I hate Las Vegas. Hate, hate, hate. It is the worst city I have ever been to and the epitome of everything I hate in a city – and people. But somehow I was just there – for my sixth time. Typically when you hate a place you never return, but somehow I’ve found a reason to do so five times since that first trip some 15 years ago. This time, this time I swear to never return. But I’ve never been good at keeping my promises, so who knows. But even the reasons I went in the past, while I was able to justify them, I just don’t see that willingness on the horizon again. No party, no band, no conference, no story will bring me back. There is a small part of this that is simply attributable to my growing disdain for travel (see this month’s Remote Senselessness for more on that), but I think as I age and embrace my inner-curmudgeon even more, I’ll never even consider another trip to Las Vegas, no matter what the promise is. Las Vegas sucks the life out of me. But here’s a story from my last trip. See if it makes any sense:
I walked into the casino to get my room, as I had made arrangements with the management to stay on the premises while I was working there. I had been here once before, about 18 months earlier, and that is where my interests were piqued. I was hanging out in the VP of Marketing’s office and the problem of the day was a high roller who kept crapping his pants at the table. He’d been doing it for months, apparently, and it was driving away other players, understandably. Well, it had gotten to be too much for the management. So why wouldn’t they kick him out you might ask? Well, he lost about $80k a year, so that is no drop in the bucket for a small, local, off-strip casino. That day they were trying to figure out how to politely get him to clean up and change clothes before he gambled further. I asked if that was normal or simply an isolated incident; this led to a plethora of other stories about what happens at the casino. From that point on, for the next 18 months, I was forwarded police reports, security reports and letters from jail from players, and anecdotes from management and staff about what went on at the casino.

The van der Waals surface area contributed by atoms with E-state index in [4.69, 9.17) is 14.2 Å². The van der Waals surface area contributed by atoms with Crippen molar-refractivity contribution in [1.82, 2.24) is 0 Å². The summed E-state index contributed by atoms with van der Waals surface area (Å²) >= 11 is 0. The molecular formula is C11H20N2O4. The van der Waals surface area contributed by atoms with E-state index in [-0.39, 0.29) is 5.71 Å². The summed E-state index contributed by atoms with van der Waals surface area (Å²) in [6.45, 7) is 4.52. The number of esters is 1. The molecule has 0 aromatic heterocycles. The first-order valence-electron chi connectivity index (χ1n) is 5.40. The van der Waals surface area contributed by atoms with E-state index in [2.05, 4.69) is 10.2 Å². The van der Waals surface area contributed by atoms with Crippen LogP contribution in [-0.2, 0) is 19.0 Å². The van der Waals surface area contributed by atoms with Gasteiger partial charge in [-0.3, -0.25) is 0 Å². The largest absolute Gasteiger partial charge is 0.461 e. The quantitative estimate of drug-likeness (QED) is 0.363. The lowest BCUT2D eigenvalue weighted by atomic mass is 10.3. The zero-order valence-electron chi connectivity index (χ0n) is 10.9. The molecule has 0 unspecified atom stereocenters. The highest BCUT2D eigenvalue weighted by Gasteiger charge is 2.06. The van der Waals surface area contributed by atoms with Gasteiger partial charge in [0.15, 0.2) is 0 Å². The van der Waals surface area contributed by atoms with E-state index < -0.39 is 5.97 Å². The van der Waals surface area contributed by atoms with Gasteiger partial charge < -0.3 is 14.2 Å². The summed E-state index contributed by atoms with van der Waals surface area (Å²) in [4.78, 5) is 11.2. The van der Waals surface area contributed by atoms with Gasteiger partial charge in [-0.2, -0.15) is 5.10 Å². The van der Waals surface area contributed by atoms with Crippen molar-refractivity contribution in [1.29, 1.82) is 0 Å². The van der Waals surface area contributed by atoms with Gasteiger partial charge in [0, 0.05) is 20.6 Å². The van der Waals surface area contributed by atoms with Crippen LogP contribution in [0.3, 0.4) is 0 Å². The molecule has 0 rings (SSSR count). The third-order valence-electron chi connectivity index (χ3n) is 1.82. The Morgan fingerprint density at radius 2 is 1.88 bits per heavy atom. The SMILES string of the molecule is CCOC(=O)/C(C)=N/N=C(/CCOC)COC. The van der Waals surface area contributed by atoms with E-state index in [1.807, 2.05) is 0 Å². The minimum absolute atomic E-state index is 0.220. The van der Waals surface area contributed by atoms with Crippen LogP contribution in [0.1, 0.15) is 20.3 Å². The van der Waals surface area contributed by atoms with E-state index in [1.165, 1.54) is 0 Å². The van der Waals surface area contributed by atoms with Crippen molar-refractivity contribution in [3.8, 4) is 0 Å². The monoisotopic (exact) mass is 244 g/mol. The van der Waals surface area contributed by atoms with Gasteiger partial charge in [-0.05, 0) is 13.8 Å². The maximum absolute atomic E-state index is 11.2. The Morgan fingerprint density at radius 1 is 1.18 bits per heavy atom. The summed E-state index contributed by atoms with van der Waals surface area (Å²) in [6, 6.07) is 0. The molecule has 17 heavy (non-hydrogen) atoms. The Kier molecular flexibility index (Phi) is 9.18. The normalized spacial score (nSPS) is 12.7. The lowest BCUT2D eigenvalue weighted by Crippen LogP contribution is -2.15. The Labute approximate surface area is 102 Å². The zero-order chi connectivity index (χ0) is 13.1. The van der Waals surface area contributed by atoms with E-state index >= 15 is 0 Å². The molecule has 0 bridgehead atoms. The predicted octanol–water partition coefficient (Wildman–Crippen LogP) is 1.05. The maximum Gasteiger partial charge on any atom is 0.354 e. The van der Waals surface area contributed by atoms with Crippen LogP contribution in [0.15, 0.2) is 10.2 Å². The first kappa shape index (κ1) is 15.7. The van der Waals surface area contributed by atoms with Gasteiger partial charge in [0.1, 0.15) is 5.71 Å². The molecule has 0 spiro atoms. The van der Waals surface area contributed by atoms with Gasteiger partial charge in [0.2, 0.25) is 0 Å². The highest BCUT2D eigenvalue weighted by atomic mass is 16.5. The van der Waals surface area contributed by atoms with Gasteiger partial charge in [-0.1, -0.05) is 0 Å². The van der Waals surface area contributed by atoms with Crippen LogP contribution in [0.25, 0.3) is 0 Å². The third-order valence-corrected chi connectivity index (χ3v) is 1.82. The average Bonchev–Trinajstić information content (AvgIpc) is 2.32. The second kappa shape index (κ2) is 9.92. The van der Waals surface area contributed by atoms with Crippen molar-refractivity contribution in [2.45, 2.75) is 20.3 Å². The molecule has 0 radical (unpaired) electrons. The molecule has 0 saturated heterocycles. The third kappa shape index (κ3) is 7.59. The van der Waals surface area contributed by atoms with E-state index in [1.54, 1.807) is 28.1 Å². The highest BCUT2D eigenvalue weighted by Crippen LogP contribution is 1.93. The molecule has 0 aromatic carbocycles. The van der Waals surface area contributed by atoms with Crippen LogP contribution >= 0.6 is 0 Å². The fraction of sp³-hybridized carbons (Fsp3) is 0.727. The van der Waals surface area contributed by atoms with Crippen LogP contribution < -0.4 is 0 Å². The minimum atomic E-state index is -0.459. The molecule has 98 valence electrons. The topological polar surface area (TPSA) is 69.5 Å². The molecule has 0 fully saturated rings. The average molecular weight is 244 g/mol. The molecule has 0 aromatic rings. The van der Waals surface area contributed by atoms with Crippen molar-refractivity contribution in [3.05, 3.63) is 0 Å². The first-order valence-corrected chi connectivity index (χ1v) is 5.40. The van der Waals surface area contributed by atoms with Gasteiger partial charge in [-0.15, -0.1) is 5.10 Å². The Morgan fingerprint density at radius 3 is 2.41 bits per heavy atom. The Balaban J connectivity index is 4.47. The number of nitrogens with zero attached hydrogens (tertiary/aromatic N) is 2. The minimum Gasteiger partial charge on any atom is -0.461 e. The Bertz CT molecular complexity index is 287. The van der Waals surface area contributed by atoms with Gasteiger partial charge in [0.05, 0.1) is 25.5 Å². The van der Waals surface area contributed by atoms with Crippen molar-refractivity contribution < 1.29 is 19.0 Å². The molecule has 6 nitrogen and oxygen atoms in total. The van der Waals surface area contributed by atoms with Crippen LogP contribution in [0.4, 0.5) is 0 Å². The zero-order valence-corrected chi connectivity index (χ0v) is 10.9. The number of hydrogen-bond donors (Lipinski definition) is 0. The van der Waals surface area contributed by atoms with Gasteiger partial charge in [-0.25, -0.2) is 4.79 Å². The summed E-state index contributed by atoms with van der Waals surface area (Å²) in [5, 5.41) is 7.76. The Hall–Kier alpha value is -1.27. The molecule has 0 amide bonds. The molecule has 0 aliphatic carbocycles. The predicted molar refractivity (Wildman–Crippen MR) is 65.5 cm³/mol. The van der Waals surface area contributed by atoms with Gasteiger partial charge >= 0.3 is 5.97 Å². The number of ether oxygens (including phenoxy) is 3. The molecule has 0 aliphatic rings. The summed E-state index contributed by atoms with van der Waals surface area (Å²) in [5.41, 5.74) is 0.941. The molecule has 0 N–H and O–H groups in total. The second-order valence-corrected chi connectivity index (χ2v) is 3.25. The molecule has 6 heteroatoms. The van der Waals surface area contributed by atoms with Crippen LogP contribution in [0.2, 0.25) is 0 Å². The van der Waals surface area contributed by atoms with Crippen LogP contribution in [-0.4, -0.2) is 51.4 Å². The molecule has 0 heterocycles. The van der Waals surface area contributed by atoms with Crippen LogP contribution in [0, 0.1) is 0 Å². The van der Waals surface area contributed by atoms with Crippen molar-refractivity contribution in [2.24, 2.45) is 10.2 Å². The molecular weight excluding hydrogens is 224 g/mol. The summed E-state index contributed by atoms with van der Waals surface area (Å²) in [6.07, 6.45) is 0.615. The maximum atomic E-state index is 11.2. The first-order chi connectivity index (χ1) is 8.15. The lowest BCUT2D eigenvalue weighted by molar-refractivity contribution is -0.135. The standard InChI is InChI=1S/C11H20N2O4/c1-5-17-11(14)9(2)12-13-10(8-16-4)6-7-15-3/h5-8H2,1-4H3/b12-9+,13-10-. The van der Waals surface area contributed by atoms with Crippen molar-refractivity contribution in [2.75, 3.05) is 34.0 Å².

I sat on the casino floor from about 9pm to midnight that first night, just watching the staff and clientele, taking notes. It was one of the slowest weeks of the year in Las Vegas, right before Xmas, so this allowed the spotlight to really fall on the locals, not that a whole lot of tourists come there too often. Having said that, right when I got dropped off there was a busload of Asian tourists being dumped at the casino. Undoubtedly they were duped into a “real Las Vegas” tour or something and being sold on this off-strip dump as the epitome of Las Vegas nightlife, glitz and glam. While they might not have gotten the “commercial” Las Vegas, they sure got the grit and grime. I hope they enjoyed it, but I imagine they’ll go away feeling duped, depressed or scared – or all three.